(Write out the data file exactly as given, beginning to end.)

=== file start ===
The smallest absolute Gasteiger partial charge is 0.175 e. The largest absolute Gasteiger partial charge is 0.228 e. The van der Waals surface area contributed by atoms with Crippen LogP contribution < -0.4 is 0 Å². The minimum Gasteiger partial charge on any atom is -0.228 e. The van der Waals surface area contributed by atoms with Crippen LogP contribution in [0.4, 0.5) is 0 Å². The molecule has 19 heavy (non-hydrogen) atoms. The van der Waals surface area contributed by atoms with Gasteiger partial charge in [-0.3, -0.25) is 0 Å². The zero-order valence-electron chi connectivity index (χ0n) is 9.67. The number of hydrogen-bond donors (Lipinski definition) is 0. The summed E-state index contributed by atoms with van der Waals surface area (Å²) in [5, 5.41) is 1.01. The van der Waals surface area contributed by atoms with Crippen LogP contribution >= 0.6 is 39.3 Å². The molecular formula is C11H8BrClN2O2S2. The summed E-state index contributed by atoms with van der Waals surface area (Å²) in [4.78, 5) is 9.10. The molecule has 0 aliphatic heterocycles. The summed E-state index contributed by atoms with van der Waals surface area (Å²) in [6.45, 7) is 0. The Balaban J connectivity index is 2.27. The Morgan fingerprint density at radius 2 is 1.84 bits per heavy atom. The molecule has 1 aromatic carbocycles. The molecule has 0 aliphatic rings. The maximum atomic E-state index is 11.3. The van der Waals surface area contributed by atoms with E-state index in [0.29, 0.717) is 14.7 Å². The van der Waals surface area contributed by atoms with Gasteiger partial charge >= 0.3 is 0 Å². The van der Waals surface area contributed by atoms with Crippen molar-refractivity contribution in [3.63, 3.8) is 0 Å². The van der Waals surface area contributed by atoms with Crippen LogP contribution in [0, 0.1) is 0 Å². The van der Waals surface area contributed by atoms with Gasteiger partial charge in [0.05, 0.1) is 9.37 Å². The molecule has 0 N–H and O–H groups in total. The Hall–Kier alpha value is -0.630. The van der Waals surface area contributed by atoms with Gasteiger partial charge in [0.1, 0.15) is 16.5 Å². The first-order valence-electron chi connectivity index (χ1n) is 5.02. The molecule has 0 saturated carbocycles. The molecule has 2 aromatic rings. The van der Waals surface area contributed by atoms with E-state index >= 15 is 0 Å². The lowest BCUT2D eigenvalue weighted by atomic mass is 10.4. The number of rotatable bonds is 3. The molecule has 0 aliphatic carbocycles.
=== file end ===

The smallest absolute Gasteiger partial charge is 0.175 e. The largest absolute Gasteiger partial charge is 0.228 e. The van der Waals surface area contributed by atoms with Crippen LogP contribution < -0.4 is 0 Å². The minimum Gasteiger partial charge on any atom is -0.228 e. The van der Waals surface area contributed by atoms with Crippen LogP contribution in [0.4, 0.5) is 0 Å². The molecule has 19 heavy (non-hydrogen) atoms. The van der Waals surface area contributed by atoms with Gasteiger partial charge in [-0.3, -0.25) is 0 Å². The zero-order valence-electron chi connectivity index (χ0n) is 9.67. The number of hydrogen-bond donors (Lipinski definition) is 0. The summed E-state index contributed by atoms with van der Waals surface area (Å²) in [5, 5.41) is 1.01. The van der Waals surface area contributed by atoms with Crippen LogP contribution >= 0.6 is 39.3 Å². The molecular formula is C11H8BrClN2O2S2. The summed E-state index contributed by atoms with van der Waals surface area (Å²) in [4.78, 5) is 9.10. The molecule has 0 aliphatic heterocycles. The summed E-state index contributed by atoms with van der Waals surface area (Å²) in [6.45, 7) is 0. The Balaban J connectivity index is 2.27. The Morgan fingerprint density at radius 2 is 1.84 bits per heavy atom. The molecule has 1 aromatic carbocycles. The molecule has 0 aliphatic rings. The maximum atomic E-state index is 11.3. The van der Waals surface area contributed by atoms with E-state index in [0.29, 0.717) is 14.7 Å². The van der Waals surface area contributed by atoms with Gasteiger partial charge >= 0.3 is 0 Å². The van der Waals surface area contributed by atoms with Crippen molar-refractivity contribution in [3.63, 3.8) is 0 Å². The van der Waals surface area contributed by atoms with Crippen LogP contribution in [0, 0.1) is 0 Å². The van der Waals surface area contributed by atoms with Gasteiger partial charge in [0.05, 0.1) is 9.37 Å². The molecule has 0 N–H and O–H groups in total. The Hall–Kier alpha value is -0.630. The van der Waals surface area contributed by atoms with Gasteiger partial charge in [0.1, 0.15) is 16.5 Å². The first-order valence-electron chi connectivity index (χ1n) is 5.02. The molecule has 0 saturated carbocycles. The molecule has 2 aromatic rings. The van der Waals surface area contributed by atoms with E-state index >= 15 is 0 Å². The lowest BCUT2D eigenvalue weighted by atomic mass is 10.4. The number of rotatable bonds is 3. The molecule has 0 aliphatic carbocycles.